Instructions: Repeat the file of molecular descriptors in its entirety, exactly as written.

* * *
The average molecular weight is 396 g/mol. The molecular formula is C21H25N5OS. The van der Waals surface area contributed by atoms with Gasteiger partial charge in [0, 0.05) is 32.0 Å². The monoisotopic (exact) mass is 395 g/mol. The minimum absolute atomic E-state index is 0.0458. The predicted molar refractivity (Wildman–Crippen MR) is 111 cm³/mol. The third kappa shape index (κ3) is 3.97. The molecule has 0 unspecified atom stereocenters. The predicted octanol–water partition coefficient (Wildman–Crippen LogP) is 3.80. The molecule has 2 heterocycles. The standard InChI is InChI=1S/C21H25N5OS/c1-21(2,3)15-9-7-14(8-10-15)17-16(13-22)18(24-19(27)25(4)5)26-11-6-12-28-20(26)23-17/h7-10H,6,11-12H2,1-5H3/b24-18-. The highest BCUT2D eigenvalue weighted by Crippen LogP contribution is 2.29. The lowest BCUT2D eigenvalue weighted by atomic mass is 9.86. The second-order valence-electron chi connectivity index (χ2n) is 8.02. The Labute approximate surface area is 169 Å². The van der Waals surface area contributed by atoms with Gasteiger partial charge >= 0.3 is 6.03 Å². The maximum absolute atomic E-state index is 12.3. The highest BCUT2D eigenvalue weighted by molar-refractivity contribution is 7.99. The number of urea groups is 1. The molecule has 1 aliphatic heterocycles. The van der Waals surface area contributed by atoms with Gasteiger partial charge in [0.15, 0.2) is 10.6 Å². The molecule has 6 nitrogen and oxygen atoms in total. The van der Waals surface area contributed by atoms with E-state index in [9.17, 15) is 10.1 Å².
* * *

The average molecular weight is 396 g/mol. The molecular formula is C21H25N5OS. The van der Waals surface area contributed by atoms with Gasteiger partial charge in [0, 0.05) is 32.0 Å². The monoisotopic (exact) mass is 395 g/mol. The minimum absolute atomic E-state index is 0.0458. The predicted molar refractivity (Wildman–Crippen MR) is 111 cm³/mol. The third kappa shape index (κ3) is 3.97. The molecule has 0 unspecified atom stereocenters. The predicted octanol–water partition coefficient (Wildman–Crippen LogP) is 3.80. The molecule has 2 heterocycles. The standard InChI is InChI=1S/C21H25N5OS/c1-21(2,3)15-9-7-14(8-10-15)17-16(13-22)18(24-19(27)25(4)5)26-11-6-12-28-20(26)23-17/h7-10H,6,11-12H2,1-5H3/b24-18-. The highest BCUT2D eigenvalue weighted by Crippen LogP contribution is 2.29. The lowest BCUT2D eigenvalue weighted by atomic mass is 9.86. The second-order valence-electron chi connectivity index (χ2n) is 8.02. The Labute approximate surface area is 169 Å². The van der Waals surface area contributed by atoms with Gasteiger partial charge >= 0.3 is 6.03 Å². The maximum absolute atomic E-state index is 12.3. The highest BCUT2D eigenvalue weighted by molar-refractivity contribution is 7.99. The number of urea groups is 1. The molecule has 1 aliphatic heterocycles. The van der Waals surface area contributed by atoms with Gasteiger partial charge in [0.15, 0.2) is 10.6 Å². The molecule has 6 nitrogen and oxygen atoms in total. The van der Waals surface area contributed by atoms with E-state index in [9.17, 15) is 10.1 Å².